Through our programs, the Wenner-Gren Foundation provides funding for a wide variety of conferences and workshops that advance innovative research and address contentious debates within the field of anthropology. Below are information on three upcoming Wenner-Gren sponsored conferences, taking place in the months of June and July.
June 20-23, 2012
The Archaeology Centre
Victoria College, The University of Toronto
The biennial conference of the Society of Africanist Archaeologists (SAfA) is the primary international venue for Africanist archaeology and meets alternately in Europe and North America. The conference covers the full range of topics in African archaeology from research on human origins through to the archaeology of colonial contact. The 2012 meeting, to be held from June 20-23 on the campus of Victorica College at the University of Toronto, will be the first time the University of Toronto will host the SAfA meetings. The conference is supported by the Archaeology Centre at the University of Toronto and the Royal Ontario Museum and will be held on the campus of Victoria College. The theme of the 2012 biennial meeting of SAfA is “Exploring Diversity, Discovering Connections”. The archaeological record of the African continent is characterized by diversity. It is the goal of the meetings to bring scholars together who work across this vast continent to delineate the scale of this diversity as well as to explore underlying connections. To highlight this theme we are organizing a plenary session with participants in the Harvard Kalahari Project in which we they will be looking back at this project and how it succeeded in integrating disciplinary approaches.
June 8-10, 2012
The Royal Anthropological Institute
British Museum, Clore Centre
Anthropology is taught and practiced mainly within universities, and there are many excellent disciplinary histories which document the way that this has come about. However, its great importance outside academia in a whole host of areas of public life is less well charted. The aim of this conference is to redress this balance by examining systematically the various spheres where anthropology may be influential, including (but not confined to); medicine, human rights, gender, development, law, media (especially the visual media), tourism and heritage. This conference is international in scope, but has particular resonance in the UK, and indeed in Europe more widely, where there is a significant move toward channelling government funding away from arts and social sciences exclusively toward the hard sciences. We would argue that this is short-sighted and simplistic, but that the best way we can demonstrate the importance of the subject is to create the most public forum in which to demonstrate and discuss anthropology’s significance outside academia.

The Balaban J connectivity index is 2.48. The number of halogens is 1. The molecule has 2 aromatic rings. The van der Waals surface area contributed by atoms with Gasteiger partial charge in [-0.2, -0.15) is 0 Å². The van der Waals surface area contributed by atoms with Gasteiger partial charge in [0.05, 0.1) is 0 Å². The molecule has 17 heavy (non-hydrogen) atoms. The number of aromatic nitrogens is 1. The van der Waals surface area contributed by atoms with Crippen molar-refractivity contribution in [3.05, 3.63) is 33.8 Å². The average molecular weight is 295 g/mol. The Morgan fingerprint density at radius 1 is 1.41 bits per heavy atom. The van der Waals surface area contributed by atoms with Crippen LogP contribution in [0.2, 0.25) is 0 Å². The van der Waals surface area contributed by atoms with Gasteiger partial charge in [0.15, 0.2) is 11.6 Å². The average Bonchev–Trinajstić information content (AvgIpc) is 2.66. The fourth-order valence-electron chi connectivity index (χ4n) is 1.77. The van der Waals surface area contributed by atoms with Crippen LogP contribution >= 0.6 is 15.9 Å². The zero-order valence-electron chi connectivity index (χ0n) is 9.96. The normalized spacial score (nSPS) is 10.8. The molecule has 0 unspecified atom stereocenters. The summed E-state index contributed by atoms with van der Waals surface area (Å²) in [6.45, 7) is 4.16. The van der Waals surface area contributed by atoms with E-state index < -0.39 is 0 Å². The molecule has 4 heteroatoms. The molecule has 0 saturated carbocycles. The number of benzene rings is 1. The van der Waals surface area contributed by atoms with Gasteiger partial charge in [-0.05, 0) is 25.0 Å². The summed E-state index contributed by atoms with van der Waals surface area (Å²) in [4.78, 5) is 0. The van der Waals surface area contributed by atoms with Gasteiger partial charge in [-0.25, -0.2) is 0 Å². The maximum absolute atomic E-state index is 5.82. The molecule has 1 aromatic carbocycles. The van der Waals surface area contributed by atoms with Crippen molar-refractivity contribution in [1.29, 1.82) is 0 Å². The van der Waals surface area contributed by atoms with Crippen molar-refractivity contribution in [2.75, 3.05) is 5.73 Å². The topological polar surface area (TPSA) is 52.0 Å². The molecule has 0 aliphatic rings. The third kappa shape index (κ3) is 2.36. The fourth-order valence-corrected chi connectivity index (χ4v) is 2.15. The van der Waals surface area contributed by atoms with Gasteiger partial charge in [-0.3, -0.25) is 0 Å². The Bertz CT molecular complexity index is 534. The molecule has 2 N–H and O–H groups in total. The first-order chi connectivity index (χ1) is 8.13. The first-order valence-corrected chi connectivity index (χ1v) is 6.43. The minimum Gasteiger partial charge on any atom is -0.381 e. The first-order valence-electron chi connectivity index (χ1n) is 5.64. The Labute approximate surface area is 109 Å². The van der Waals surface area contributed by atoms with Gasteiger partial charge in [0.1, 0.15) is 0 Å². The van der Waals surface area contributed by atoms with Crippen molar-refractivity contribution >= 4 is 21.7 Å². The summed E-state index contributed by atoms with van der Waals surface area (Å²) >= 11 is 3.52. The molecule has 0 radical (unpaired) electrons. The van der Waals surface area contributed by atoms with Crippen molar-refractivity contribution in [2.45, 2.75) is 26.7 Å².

July 10-13, 2012
University of Paris Ouest Nanterre La Défense
Anxiety is a fundamental characteristic of human nature. All living entities have biological devices that enable them to face danger (escape, aggression, concealment). This is often studied by the social sciences under the heading of ‘stress’. Human beings, however, differentiate themselves from other species through their reflexivity, which introduces an uncertainty that cannot be reduced to the consequences of their perception. The aim of such an EASA biennial conference is to gather various perspectives and understandings which are developed within the anthropological project. The conference will allow for both an intra-disciplinary appraisal of what anthropology lends to other disciplines (hypothesis, methods, perspectives), and for a critique of the constant reshaping of a profession caught between philosophical ambitions and technical expertise. The call for an anthropology of uncertainty and disquiet seems to meet this requirement to bring together anthropologists working on cognition and the biological foundations of the human, anthropologists developing phenomenological approaches to what living a life means and how it is performed, and anthropologists devoted to the endless task of making sense of the contemporary and the complexities of the social world.